But I shrugged off their cautions and tuts

 

Refrain

 

I cradled our baby and rocked her to sleep

Counting the hours that passed

Another night alone, while you messed around

I prayed that this one was your last

 

Refrain

 

We huddled in a corner, the children and me

I covered their ears with my hands

Your hatred and cursing swept over our heads

Like waves crashing over the sands

 

Refrain

 

I stared in the mirror at my ugly fat lip

The blood trickled down from my nose

The children were sobbing and clinging to me

I sighed at the life that I chose

 

Refrain

 

Early one Sunday while you lay in bed

In a black out from drinking all night

I left with the children and a small hold all bag

Disappeared in the grey morning light

 

Refrain

 

Here

To sit on a World War II gun battery,

crumbling tumble-down shelter to shaggy sheep,

symbol of war, hate and death.

To watch the early summer sun sinking

behind bold distant hills,

spilling fiery colour across clouds.

To listen to the last birdsong of evening,

eerie calls of pheasant hiding in wavy grass,

maniacal cries of horned beasts.

To see that blazing ball of flame

drip amber, pink and gold upon the settled sea.

To experience a moment of peace

removed from this world of madness, fear and sorrow.

Life-affirming minutes;

we exist now, at this time,

we are here.

Song

To bring a tear to someone’s eye, with your voice.

To touch a person, make them cry, with a song.

That must matter, I can’t deny,  it’s power.

Growing

There is something special about growing your own food. Gently planting a seed in rich, damp compost, waiting patiently for signs of green shoots pushing up through dark earth, planting out seedlings in neat rows of raked soil, watching the plants grow tall and vigorous, picking fresh vegetables for the evening meal, from garden to pot in minutes, is a kind of magic.

Sometimes, there are frustrations. Seeds rot in the ground, slugs feast on tender blooms, caterpillars attack glossy leaves, backs twinge, muscles ache, nails break and hands become dirt-ingrained, but it is satisfying work, good for body and mind. The clean air breathed in under wide skies, the smell of warm earth, the feel of fingers dug deep in crumbly dirt, the calming buzz of insects and soulful song of birds, the sense of well-being and pride growing brings. It is a connection with the land, a sustaining of life, something fundamental, something ancient.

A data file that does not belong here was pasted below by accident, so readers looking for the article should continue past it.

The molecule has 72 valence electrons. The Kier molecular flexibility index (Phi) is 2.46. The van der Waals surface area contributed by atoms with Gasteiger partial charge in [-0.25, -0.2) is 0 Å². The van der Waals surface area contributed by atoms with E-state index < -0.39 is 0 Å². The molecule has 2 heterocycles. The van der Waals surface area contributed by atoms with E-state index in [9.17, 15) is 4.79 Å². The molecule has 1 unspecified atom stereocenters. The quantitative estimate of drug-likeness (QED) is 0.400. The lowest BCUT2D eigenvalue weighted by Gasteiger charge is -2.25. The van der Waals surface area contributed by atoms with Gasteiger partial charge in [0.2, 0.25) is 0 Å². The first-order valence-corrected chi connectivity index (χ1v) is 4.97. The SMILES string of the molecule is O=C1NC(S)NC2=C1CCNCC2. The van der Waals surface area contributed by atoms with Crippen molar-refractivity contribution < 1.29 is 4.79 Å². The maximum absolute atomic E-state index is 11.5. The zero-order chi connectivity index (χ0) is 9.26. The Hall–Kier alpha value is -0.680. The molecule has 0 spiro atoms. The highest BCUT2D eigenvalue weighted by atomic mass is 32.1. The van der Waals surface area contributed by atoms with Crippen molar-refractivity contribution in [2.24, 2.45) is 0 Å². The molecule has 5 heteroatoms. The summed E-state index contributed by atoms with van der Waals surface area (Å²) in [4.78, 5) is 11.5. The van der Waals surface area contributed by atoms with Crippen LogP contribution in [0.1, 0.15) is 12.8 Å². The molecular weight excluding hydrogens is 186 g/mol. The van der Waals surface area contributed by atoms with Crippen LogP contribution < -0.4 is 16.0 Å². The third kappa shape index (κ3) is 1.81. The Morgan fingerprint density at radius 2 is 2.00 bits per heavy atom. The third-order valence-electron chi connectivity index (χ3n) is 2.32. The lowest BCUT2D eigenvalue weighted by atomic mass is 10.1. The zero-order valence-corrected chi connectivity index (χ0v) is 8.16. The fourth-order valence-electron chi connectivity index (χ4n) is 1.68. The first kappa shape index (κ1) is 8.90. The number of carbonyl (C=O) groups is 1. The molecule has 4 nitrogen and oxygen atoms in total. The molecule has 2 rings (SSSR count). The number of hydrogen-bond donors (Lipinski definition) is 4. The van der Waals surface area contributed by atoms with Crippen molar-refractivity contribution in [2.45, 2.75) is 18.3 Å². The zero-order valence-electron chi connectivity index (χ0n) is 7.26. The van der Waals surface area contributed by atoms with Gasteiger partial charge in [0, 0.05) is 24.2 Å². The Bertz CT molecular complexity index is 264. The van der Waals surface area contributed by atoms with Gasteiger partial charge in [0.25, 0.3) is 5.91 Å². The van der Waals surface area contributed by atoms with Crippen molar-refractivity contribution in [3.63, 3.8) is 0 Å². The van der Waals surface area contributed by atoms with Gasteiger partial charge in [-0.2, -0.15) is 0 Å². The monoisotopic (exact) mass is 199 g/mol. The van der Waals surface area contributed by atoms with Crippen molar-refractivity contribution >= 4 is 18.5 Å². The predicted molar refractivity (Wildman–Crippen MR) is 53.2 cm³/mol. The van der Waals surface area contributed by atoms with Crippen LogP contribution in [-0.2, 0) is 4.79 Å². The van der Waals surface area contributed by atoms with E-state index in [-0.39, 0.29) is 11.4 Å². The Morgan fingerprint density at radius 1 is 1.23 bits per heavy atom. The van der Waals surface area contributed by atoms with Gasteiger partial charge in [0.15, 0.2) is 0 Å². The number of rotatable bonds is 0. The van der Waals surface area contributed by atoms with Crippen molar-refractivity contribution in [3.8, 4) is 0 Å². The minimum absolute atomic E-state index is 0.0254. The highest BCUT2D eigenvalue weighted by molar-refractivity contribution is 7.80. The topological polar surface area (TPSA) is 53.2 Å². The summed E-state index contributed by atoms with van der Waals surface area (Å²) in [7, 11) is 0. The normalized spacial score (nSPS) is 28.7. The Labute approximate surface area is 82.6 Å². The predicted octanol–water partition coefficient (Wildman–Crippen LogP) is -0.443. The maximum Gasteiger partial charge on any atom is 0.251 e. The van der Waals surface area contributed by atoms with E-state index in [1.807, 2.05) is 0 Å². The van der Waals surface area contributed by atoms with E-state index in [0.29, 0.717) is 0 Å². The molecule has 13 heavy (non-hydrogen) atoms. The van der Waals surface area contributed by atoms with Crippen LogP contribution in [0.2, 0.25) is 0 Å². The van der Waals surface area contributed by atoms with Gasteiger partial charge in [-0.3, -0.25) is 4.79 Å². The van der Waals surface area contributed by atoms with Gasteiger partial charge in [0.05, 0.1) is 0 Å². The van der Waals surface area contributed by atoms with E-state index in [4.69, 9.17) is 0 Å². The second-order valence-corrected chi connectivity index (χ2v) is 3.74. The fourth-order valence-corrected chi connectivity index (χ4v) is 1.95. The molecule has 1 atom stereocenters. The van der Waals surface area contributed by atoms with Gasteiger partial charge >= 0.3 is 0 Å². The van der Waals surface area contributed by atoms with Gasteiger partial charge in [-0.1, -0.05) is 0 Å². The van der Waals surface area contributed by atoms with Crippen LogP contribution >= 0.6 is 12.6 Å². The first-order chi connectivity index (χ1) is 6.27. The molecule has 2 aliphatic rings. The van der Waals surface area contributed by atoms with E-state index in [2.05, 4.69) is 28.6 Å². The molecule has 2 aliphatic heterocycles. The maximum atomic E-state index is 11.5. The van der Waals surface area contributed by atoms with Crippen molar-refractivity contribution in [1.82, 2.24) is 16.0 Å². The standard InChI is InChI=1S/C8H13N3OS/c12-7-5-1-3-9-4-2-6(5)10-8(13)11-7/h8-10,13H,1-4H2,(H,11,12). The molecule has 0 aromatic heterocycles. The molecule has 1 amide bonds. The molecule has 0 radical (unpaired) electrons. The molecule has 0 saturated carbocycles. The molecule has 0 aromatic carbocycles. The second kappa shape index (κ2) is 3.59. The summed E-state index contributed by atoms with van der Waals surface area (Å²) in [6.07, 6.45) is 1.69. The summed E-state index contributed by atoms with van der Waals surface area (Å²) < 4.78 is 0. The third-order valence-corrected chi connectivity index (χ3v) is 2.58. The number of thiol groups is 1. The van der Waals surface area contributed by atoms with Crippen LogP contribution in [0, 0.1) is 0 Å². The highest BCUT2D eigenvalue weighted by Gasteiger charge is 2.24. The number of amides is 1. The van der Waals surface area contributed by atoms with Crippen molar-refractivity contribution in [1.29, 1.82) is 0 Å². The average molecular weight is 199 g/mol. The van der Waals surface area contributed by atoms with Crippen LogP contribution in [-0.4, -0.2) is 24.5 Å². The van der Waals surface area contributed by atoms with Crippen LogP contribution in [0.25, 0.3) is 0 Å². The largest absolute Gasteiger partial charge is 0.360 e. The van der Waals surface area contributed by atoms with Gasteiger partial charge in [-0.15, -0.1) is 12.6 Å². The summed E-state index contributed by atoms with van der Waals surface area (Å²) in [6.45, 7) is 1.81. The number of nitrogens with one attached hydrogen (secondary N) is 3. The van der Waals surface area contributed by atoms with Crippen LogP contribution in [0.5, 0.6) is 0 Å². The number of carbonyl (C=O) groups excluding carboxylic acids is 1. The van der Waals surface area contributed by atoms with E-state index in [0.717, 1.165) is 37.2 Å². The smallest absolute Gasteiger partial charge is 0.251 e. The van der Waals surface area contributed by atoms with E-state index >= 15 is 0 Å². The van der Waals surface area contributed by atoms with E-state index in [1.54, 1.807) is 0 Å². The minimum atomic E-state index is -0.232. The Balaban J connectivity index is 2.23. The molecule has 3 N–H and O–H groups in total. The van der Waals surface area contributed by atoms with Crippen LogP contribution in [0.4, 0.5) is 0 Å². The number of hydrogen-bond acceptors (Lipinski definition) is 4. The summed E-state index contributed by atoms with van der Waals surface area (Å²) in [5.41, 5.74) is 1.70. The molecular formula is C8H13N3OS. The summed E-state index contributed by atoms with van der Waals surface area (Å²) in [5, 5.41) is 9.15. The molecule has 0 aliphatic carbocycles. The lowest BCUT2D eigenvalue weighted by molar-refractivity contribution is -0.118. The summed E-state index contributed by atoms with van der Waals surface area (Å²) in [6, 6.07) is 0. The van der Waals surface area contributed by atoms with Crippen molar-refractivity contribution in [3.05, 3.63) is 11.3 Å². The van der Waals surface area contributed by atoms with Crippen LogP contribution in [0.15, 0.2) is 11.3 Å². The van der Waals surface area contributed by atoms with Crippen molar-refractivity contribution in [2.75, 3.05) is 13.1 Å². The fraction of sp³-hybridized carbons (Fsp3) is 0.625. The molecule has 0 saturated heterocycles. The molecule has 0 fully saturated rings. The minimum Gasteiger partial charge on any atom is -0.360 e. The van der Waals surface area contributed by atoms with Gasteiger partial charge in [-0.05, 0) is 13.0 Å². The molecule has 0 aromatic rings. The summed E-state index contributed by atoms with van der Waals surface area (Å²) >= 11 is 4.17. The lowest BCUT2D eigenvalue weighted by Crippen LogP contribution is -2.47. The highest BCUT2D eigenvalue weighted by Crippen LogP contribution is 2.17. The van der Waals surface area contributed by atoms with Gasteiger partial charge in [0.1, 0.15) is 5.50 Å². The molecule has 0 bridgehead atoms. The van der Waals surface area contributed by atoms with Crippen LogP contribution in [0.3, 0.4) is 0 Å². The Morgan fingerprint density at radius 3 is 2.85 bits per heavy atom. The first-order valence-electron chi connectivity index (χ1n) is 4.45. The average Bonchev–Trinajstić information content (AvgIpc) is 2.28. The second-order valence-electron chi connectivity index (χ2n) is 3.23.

Many of us have lost that connection, the opportunity to support ourselves, even in a small way, with home-grown food. If there were more gardens and growing spaces in our cities, towns and communities, we would be healthier and happier. Our diets are better, our appreciation of food far greater, when we grow it ourselves. Growing vegetables means being outside, exercising our bodies and working with purpose. The effort is rewarded with vegetables that taste wonderful, like nothing we can buy in supermarkets. Serving up Sunday lunch with three types of vegetables from your own garden is a feeling that is hard to beat.

Preseli Walk

Trudge breathless up boggy slopes,

squelching puddles pool under rubber heels.

Reach glorious heights of heather,

illuminated blankets in bright sunshine.

Beneath ancient sculpted rock,

rest on tumbled stone touched by pagan hand.

Warm breeze lifting hair from damp skin,

gaze on a patchwork as clouds cast ink blots.

 

 

Blocked

An enormous tree, branches gnarled and clawed, lies in the road like a fallen dragon. I stop the car; my journey in this direction is at an end. Uncertain what to do, where to go next, I sit admiring the felled beast. It is a handsome giant; an old ash, probably wracked with dieback, unable to withstand the power of the morning’s stormy winds. A few minutes earlier and perhaps it would have come crashing down on the top of the car, crushing me under metal and glass. I breathe a sigh of relief at my lucky escape. How many near misses do we experience in our lives? I am reminded of how fragile and precious life is. We don’t know how much time we have so we should make the most of every moment.

The tree in the road reflects my current mind state. I am blocked; unable to decide in which direction to go. Should I continue with the new job I’ve started, it’s worthwhile working with vulnerable adults but limited in scope, or pursue the teaching career I worked hard to qualify for, and am good at, but left behind long ago to home educate? Should I give up work altogether to focus on my writing and creativity (currently struggling under the weight of fresh responsibility and doubt)? Or is there some way to manage all the options? I’ve said we should make the most of every moment, but at what cost? I want to enjoy stillness too; quiet periods in the place I’m in, room to breathe, space to appreciate beautiful things.

An impatient blast of a horn jolts me from my reverie. In the rear-view mirror, a cross-faced man directs me to move my car out his way so he can reverse and turn around. My journey must carry on. I have to decide which road to take. Where will I go?